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Gambaga witch-hunt survivor speaks at Norway conference on witch-hunting

Suuk Laari with Larry Ibrahim both in Ghana and in Norway

Sat, 8 Oct 2022 Source: www.ghanaweb.com

A woman who was branded as a witch and had to live in the infamous Gambaga Witch Camp in the Northern Region of Ghana for 15 years has made a first-time trip to Norway.

Suuk Laari was in Tromso, Norway, to attend the Coast Contemporary 2022 Conference as a guest of honour.

The conference aims to help raise awareness on modern-day witch-hunts.

Suuk’s story was made public in a Facebook post shared by a user, Larry Ibrahim Fataka Imf, a PhD Research Fellow at UiT The Arctic University of Norway.

The conference's theme was influenced by the master's thesis of Larry Ibrahim Mohammed, who wrote on the Gambaga Witch Camp.

“Suuk Laari has lived for 15 years in the Gambaga witch camp until this month. Last week, she joined us at the Coast Contemporary 2022 conference in Tromso, Norway to help raise awareness on modern day witch-hunt.

“I am extremely proud yet humbled to have worked with Tanja Eli Sæter, Founder and Executive Director of Coast Contemporary, to make Suuks participation a possibility and also for co-curating the Ghana part of the Program with me,” he wrote.

According to additional information shared by Larry Ibrahim, he described Suuk as a witch-hunt survivor.

“Suuk Laari lived in the Gambaga Witchcamp for 15 years. Like everyone from the Camp, her story unites with other women there who run away for their dear lives after being accused of witchcraft.


“The month of September 2022 will stand out as one of the best in her life. Suuk and Samson Laar, coordinator of the Gambaga witchcamp and the Presbytery, go home project, were invited to attend the Coast Contemporary conference 2022 in Tromso, Norway. Suuk was among the Guest of Honor,” he wrote.

He also spoke about the address Suuk Laari delivered at the conference, which focused on her personal story.

“Suuk Laari delivered a keynote, narrating the detail of her story on how she ended up at the Gambaga Witch Camp and her experiences while living there. She asked for a global effort to fight and criminalized the accusation of witchcraft and for more education on eradicating bad cultural practices. When asked about her thoughts on closing the witch camps, she emphasized that it is akin to scratching the surface of the problem. According to her, without the witch camp, she would probably have been dead and forgotten."

Samson Laar, on the other hand, called for more support to help feed the women in the Gambaga Witch Camp. As a coordinator of the Go Home Project, the main task has been re-uniting the women with their families and resolving any conflict that might have led to them relocating to Gambaga.

Larry’s thesis also won the Ase Hiorth Lervik prize for best Master thesis with a gender theoretical perspective in 2021 with a ceremony in Tromso, Norway.

About the Gambaga Witch Camp:

The Gambaga Witch Camp Ghana’s most popular camp for women regarded witches, mostly in the northern parts of the country.

The Camp is also a segregated community within the Gambaga township established in the 18th century to accommodate alleged witches and wizards who are banished from their communities.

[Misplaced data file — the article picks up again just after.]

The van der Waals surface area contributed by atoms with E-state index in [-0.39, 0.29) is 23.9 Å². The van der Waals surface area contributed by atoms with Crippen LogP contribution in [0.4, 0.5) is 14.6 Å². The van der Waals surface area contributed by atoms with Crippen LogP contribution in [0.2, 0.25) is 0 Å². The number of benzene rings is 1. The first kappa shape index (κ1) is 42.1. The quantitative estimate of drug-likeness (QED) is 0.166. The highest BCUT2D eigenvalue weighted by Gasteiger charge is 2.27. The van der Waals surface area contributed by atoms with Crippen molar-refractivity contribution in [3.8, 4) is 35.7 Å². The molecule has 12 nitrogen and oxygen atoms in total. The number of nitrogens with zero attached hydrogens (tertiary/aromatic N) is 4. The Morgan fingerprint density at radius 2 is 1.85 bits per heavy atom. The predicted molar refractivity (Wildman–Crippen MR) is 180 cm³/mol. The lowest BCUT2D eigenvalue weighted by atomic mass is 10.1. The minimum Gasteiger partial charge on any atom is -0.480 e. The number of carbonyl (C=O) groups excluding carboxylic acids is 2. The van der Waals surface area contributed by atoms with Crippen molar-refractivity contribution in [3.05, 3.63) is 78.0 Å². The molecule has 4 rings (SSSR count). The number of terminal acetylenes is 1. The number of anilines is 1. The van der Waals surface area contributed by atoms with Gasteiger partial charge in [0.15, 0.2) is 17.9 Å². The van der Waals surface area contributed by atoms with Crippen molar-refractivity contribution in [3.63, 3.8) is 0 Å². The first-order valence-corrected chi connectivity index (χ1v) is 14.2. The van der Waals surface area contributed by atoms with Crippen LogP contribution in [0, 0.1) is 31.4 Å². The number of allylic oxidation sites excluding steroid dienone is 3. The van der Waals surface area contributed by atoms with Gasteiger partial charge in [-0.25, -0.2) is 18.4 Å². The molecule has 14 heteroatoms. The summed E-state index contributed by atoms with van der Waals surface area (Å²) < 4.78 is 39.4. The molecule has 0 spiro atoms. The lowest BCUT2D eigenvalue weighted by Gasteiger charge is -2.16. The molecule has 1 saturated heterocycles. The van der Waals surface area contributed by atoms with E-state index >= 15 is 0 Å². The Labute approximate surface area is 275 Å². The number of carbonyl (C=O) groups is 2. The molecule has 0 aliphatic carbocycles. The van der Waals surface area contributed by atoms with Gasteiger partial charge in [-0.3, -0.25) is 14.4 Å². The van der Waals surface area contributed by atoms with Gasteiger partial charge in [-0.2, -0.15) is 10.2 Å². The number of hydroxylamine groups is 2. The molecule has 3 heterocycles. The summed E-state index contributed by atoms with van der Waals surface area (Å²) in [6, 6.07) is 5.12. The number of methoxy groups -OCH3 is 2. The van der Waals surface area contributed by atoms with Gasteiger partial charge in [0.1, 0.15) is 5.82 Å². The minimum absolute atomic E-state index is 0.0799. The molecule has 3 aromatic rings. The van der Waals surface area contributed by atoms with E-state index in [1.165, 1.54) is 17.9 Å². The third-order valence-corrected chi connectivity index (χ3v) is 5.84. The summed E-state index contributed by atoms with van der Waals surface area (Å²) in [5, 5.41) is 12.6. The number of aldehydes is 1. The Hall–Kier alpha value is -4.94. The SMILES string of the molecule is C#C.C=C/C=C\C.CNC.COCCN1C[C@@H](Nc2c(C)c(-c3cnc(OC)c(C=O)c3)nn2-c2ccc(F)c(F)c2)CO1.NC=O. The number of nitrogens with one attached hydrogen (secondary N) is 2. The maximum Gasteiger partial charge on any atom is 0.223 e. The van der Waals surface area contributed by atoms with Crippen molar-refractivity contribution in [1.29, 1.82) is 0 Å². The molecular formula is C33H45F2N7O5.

The camp has about 25 round huts and holds about 100 women. No health services or indoor plumbing are available.

ActionAid’s Work in the Camps

In 2005 ActionAid Ghana supported the formation of a coalition called Songtaba, made up of 15 civil society organisations, public institutions and agencies committed to women’s rights. As well as providing basic services, more recently there has been a conscious effort to build their communication skills, improve women’s self-confidence and raise awareness of their rights.

In June 2009, ActionAid and Songtaba facilitated the formation of a network of alleged witches. Known as Ti-gbubtaba (which means ‘let’s support each other’ in the local Dagbani dialect), the network brings together all the residents of the six camps, giving them a strong, collective voice. The network has met local government representatives and some of their successes include registering camp residents on the National Health Insurance Scheme and obtaining food aid.

In 2010, ActionAid Ghana and Songtaba, in collaboration with the National commission on civic education, facilitated meetings between the network and the ‘sending communities’ – the villages from which alleged witches flee or are banished. Discussions were focused on the injustice and inhumane treatment the women receive, and the need to reverse the situation for good.

The 2008 ActionAid survey found that more than 90% of people surveyed in the villages said they were not aware that women had rights.7 So literacy and awareness-raising groups were set up in Gnani and Kukuo camps, providing opportunities for the women to discuss and analyse their situation and take specific actions to address it. This led to the formation of a network of alleged witches.

“I think ActionAid Ghana has been very effective in working with the alleged witches over the last few years,” says ActionAid country director, John Nkaw.

“We started dealing with their immediate needs... then we started looking at their own analysis of where they were and why they were where they were, building self-confidence and awareness of themselves as having rights. Some women say they now know they’re human beings’. And that for me is a success.”

ActionAid is currently working with stakeholders to support a private members bill that proscribes witchcraft accusations.


Source: www.ghanaweb.com
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